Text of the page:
A wideband multi-chirp stimulus can be created with controllable crest factor whose strongly-evoked cochlear response components are separable from those of the stimulus. Furthermore, such a stimulus has desirable group delay properties of DP measurements. This is achieved using a double chirp, that is, designing a stimulus that is a linear superposition of two chirps. The 3N sample stimulus is defined by Equations (13) to (15) above. The signal s(t) is defined by Equation (13) where a(t) is a chirp signal. The signal s2 (t) is defined by Equation (14) above as a time-delayed version of s1 (t) with amplitude scaled by ε. The composite signal s12 (t), defined by Equation (15), is the superposition of s1 (t) and s2 (t). However, as previously discussed, system 100 is not limited to stimuli s1 (t) ands2 (t) that are scaled replicas of each other.

E. Linear and Log Chirp Design

The design procedures for producing chirps with linear and logarithmic group delay are summarized in this section. This is illustrated in the functional block diagram of FIG. 5 where a chirping circuit 200 includes an input waveform 202 representing the signal a(t). The signal a(t) is processed by a discrete Fourier transform (DFT) 203 to convert the signal a(t) into a frequency domain signal A(f). An allpass filter 204 processes the frequency domain signal A(f) to produce a chirp whose spectrum contains the same energy as the original signal a(t), but whose energy is spread out in time due to the phase shifting. As will be described in detail below, allpass filter 204 can have a linear dependence on frequency to produce a linear chirp or a logarithmic dependence on frequency to produce a log chirp. Other allpass filter designs are also admissible.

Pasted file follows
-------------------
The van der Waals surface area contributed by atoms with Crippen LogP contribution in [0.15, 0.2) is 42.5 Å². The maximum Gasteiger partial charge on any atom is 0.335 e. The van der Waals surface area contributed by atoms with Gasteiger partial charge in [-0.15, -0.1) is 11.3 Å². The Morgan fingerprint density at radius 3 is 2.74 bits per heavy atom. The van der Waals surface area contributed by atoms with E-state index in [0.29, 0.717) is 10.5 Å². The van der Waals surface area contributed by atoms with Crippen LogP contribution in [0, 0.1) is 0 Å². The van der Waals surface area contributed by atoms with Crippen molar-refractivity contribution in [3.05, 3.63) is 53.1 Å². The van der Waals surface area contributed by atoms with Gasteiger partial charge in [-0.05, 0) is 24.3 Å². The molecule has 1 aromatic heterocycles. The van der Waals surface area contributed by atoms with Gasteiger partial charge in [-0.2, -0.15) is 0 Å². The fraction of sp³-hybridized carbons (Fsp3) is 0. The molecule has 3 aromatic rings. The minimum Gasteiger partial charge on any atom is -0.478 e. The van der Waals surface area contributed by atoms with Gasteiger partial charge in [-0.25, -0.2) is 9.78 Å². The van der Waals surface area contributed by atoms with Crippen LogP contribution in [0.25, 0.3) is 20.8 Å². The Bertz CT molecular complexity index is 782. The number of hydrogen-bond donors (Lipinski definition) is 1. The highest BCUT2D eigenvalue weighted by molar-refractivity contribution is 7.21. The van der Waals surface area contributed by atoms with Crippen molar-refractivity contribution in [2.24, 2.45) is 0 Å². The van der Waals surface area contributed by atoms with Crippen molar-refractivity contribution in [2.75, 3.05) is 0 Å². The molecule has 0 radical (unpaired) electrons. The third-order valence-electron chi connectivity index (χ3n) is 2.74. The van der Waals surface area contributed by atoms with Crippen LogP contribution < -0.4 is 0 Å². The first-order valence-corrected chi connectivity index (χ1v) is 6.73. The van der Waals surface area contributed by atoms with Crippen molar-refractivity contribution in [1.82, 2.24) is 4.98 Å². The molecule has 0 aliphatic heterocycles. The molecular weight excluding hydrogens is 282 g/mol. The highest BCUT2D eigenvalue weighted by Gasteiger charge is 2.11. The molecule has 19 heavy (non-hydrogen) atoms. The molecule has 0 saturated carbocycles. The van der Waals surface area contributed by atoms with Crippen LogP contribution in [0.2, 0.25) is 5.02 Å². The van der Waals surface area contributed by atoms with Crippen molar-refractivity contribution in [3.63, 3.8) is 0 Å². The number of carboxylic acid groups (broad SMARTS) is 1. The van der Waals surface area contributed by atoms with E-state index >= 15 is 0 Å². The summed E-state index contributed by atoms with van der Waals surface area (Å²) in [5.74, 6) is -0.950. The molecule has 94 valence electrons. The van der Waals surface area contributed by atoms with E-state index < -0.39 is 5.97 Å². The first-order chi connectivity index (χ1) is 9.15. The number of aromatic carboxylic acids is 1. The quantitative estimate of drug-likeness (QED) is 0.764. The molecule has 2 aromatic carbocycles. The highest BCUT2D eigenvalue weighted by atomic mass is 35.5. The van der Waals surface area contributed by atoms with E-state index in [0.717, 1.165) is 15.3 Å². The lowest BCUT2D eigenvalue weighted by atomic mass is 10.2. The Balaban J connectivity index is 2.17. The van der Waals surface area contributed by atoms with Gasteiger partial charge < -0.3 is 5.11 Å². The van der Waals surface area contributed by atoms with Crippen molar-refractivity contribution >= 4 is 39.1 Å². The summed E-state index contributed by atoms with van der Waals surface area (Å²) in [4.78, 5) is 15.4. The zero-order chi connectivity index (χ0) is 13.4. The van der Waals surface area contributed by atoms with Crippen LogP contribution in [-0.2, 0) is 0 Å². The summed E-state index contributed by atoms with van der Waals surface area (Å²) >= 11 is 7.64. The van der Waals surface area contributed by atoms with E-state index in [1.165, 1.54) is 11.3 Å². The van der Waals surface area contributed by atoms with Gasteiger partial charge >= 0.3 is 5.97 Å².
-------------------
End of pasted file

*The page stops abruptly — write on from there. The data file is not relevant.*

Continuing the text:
Since the 2ChDP is a particular embodiment of the 2EOAE stimulus design, the initial signal a(t) may be specified in the time domain or, using its DFT 203 A(f), the signal may be specified in the frequency domain. The preferred embodiment of a(t) is a short-duration signal similar to a click. This short-duration signal is filtered by allpass filter 204, and transformed to a time-domain signal using an inverse discrete Fourier Transform (DFT-1) 208. The chirped signal is essentially a time-stretched band limited impulse. The chirping circuit 200 is intended merely to illustrate the processing steps that are performed by system 100 to generate the time-stretched band-limited impulse.